Nothing engenders clarity and truth more than writing. The simple act of putting pen to paper the old fashioned way begins a process of dialogue between subconscious thought and conscious awareness. It jiggles memory and sorts confusion. It sparks desire and creativity. It inspires change.  Simply put, writing out your wellbeing manifesto will induce change: change in your expectations about your wellbeing, change in the way you go about reordering and prioritizing it, even in defining the various parts of it.

It needs to be said that manifestos are not for the faint of heart. There has to be a willingness to explore, to dive into the unknown – to wrestle with past failures and still have the energy of hopefulness for the future. Coming out on the other side is to see a clean slate where possibilities abound and fresh starts are mandatory. Nothing is off limits, and being judge-y about your past or current behaviors and patterns that you now deem unhealthy is what this exercise is all about. Own your stuff, all of it.

guy writing in sand

Perhaps your wellbeing manifesto will simply be in the form of a grocery list and will include simpler achievements baby-stepping into more complicated efforts:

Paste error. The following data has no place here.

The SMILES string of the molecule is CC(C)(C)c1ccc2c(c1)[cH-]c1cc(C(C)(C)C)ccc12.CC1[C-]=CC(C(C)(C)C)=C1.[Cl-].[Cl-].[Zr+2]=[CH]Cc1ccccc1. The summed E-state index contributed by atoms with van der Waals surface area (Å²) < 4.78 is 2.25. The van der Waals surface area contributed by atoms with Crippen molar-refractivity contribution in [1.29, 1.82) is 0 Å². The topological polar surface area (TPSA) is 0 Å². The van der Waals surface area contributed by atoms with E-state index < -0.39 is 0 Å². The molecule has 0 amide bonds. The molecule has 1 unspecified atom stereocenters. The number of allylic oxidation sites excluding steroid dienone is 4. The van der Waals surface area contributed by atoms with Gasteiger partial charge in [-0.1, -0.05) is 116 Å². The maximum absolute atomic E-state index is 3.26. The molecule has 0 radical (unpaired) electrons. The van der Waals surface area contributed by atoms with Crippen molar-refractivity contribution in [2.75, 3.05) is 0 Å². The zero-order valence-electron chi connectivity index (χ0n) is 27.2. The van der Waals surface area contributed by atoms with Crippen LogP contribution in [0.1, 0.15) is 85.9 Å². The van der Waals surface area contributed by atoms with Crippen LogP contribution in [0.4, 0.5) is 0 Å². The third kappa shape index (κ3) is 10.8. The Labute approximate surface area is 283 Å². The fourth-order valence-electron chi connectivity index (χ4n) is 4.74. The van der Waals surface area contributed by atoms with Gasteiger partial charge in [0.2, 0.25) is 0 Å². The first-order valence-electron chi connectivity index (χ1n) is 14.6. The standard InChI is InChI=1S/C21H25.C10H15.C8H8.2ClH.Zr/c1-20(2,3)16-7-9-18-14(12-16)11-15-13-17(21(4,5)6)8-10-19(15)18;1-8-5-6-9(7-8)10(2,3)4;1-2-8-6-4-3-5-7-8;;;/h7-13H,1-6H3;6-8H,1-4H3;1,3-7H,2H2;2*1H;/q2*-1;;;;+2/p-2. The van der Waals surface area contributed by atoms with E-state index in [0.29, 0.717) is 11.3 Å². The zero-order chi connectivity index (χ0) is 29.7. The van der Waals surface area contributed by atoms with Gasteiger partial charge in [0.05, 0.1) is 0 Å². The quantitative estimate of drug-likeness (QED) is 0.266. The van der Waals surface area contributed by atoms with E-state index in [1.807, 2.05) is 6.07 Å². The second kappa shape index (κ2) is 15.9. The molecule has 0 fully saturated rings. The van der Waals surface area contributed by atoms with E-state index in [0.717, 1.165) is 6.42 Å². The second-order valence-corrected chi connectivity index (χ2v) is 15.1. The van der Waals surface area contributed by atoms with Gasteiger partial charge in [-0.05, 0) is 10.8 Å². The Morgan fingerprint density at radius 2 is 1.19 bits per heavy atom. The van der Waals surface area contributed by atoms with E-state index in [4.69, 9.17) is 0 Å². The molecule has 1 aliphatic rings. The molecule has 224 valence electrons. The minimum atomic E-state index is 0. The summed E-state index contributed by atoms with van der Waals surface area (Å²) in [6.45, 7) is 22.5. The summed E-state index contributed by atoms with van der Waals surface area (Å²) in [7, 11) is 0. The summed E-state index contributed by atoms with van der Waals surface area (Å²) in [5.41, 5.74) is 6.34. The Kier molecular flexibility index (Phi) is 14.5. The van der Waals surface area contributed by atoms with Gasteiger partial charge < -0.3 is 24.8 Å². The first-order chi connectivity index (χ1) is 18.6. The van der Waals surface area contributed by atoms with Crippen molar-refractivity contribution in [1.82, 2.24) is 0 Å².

Walk more

Drink more water and less vodka

Eat more greens

Laugh more

Save $100 more every month

Sit by a natural body of water once a month and meditate

Repair relationship with brother and sister-in-law

Sign up for continuing education course

Stop smoking

Perhaps you can write it in the form of a diary entry to your younger self or your older self.  Maybe you’ll write it in the form of a rhyming poem or song lyrics and set it to music, or write it as though it were an unseen draft of the Declaration of Independence (probably one of the most famous manifestos ever written).